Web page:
“Hi there, sweetie,” I crooned, “whatcha doing?” He grinned and kicked his chubby legs at me, then turned back to the gate and pulled himself up to standing with it. Before my stunned eyes, he scrabbled his toes into the wee holes in the plastic webbing and started SCALING the gate. He got about halfway up, gripped the plastic hard with his toes, and dangled over at the waist. His fingers were outstretched, straining for…

Are you ready for this?

…for the kitty-litter box.

I snatched him up and turned him to look at me.

“No,” I said helplessly, “NO NO.”

He grinned at me again, and drool sluiced down his chin.

Sandy drool.

I stuck my finger in his mouth and swiped out a small wad of sand. I sniffed it. It smelled…it smelled April Fresh.

I spent the rest of the day washing his face, his hands, my hands, the inside of his mouth, all the while muttering, “It wasn’t kitty litter, it was sand. April Fresh SAND.”

                                                     * * * * * * * * * * *

Like that? Ok, this one’s BETTER.

When Max was about a year old, I decided it was high time for him to learn to sleep through the night. He would cry it out, by God, and learn to self-soothe. Max has never been a good sleeper (still isn’t, actually), and that first year was particularly rough. I was a bit strung out. (See? The excuses? See how I try, already, to make you feel sympathetic?)

Anyhow, I did just like the book said. I put him down in his crib, awake but sleepy. He went to sleep, I went to sleep, and then he woke up an hour and a half later.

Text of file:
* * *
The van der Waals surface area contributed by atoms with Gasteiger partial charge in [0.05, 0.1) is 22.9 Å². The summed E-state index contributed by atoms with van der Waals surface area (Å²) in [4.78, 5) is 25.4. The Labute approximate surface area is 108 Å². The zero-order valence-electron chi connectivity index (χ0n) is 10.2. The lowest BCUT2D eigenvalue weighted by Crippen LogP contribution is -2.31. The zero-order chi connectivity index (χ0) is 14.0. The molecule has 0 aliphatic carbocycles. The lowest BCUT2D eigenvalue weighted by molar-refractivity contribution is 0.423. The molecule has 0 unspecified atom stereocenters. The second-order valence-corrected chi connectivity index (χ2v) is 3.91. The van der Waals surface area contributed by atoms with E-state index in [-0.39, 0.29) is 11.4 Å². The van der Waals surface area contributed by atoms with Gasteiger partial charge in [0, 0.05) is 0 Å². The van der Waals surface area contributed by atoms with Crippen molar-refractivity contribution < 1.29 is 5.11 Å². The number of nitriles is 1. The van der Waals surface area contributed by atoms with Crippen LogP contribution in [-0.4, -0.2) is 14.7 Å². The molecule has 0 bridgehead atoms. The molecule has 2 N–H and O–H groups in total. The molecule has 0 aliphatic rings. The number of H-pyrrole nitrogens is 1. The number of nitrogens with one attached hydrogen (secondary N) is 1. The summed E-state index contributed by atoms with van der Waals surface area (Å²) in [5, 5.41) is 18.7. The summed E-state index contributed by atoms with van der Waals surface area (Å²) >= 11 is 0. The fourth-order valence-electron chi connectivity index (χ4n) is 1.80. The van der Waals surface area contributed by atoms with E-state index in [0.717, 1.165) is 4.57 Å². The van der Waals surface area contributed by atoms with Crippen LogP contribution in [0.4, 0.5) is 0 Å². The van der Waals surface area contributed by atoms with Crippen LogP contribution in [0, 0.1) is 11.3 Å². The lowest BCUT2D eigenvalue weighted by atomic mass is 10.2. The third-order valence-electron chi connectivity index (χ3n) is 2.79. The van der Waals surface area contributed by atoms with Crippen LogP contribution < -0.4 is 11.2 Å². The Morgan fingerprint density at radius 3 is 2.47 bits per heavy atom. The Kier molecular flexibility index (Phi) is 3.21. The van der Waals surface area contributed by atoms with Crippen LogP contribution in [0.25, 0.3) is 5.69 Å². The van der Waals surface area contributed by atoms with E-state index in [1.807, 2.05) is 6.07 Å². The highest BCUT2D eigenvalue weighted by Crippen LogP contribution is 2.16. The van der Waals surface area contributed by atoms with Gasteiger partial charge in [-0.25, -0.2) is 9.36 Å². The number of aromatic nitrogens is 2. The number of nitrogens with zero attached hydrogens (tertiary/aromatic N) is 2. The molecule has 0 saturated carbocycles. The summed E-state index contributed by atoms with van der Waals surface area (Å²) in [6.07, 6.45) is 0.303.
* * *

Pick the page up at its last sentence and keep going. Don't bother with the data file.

The rest of the night was this horrible, horrible dance, where I’d go into his room, pat him on the back, then turn and leave. He’d cry, I’d wait as long as I could, then go in again and try to soothe him – just like the book said – without picking him up.

After a few million hours of that, I decided that going in there was just upsetting him more. I steeled myself, stayed in my room, and after about 45 minutes of crying, he went to sleep. This was about 3:30 in the morning. A few hours later, as the first light of dawn began filtering through the windows, I tiptoed in to check on Max.

He was asleep.

He was sitting up, his fat wee leg WEDGED BETWEEN THE BARS OF HIS CRIB, his forehead resting against the bars, drool on his chin.

I died.

I unstuck his leg. He woke up and reached his arms out for me.

I picked him up and I died again, harder this time.

He tucked his head in the curve between my shoulder and neck.

And I died.

                                                     * * * * * * * * * * *

Am I done? I AM NOT!